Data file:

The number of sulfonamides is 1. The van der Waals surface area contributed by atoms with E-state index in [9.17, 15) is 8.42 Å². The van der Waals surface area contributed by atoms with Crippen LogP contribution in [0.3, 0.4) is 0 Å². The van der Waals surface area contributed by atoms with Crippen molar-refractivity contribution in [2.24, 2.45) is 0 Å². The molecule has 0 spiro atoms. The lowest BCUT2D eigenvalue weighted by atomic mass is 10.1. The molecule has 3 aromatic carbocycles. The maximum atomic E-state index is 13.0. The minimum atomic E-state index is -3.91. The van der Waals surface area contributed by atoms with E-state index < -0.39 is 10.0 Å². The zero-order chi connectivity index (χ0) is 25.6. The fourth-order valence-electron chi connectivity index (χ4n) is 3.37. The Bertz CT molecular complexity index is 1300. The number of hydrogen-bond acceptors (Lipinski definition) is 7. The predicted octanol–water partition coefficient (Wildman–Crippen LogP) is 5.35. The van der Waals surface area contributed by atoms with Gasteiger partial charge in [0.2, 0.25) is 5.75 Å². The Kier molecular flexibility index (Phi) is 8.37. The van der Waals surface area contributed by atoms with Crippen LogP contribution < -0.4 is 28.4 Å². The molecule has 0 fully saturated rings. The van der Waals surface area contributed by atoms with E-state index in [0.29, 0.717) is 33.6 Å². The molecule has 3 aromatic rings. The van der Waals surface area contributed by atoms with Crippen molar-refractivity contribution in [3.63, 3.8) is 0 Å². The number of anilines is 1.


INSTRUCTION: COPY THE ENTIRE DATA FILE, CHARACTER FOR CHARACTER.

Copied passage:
The number of sulfonamides is 1. The van der Waals surface area contributed by atoms with E-state index in [9.17, 15) is 8.42 Å². The van der Waals surface area contributed by atoms with Crippen LogP contribution in [0.3, 0.4) is 0 Å². The van der Waals surface area contributed by atoms with Crippen molar-refractivity contribution in [2.24, 2.45) is 0 Å². The molecule has 0 spiro atoms. The lowest BCUT2D eigenvalue weighted by atomic mass is 10.1. The molecule has 3 aromatic carbocycles. The maximum atomic E-state index is 13.0. The minimum atomic E-state index is -3.91. The van der Waals surface area contributed by atoms with E-state index < -0.39 is 10.0 Å². The zero-order chi connectivity index (χ0) is 25.6. The fourth-order valence-electron chi connectivity index (χ4n) is 3.37. The Bertz CT molecular complexity index is 1300. The number of hydrogen-bond acceptors (Lipinski definition) is 7. The predicted octanol–water partition coefficient (Wildman–Crippen LogP) is 5.35. The van der Waals surface area contributed by atoms with Gasteiger partial charge in [0.2, 0.25) is 5.75 Å². The Kier molecular flexibility index (Phi) is 8.37. The van der Waals surface area contributed by atoms with Crippen LogP contribution < -0.4 is 28.4 Å². The molecule has 0 fully saturated rings. The van der Waals surface area contributed by atoms with E-state index in [0.29, 0.717) is 33.6 Å². The molecule has 3 aromatic rings. The van der Waals surface area contributed by atoms with Crippen molar-refractivity contribution in [3.63, 3.8) is 0 Å². The number of anilines is 1.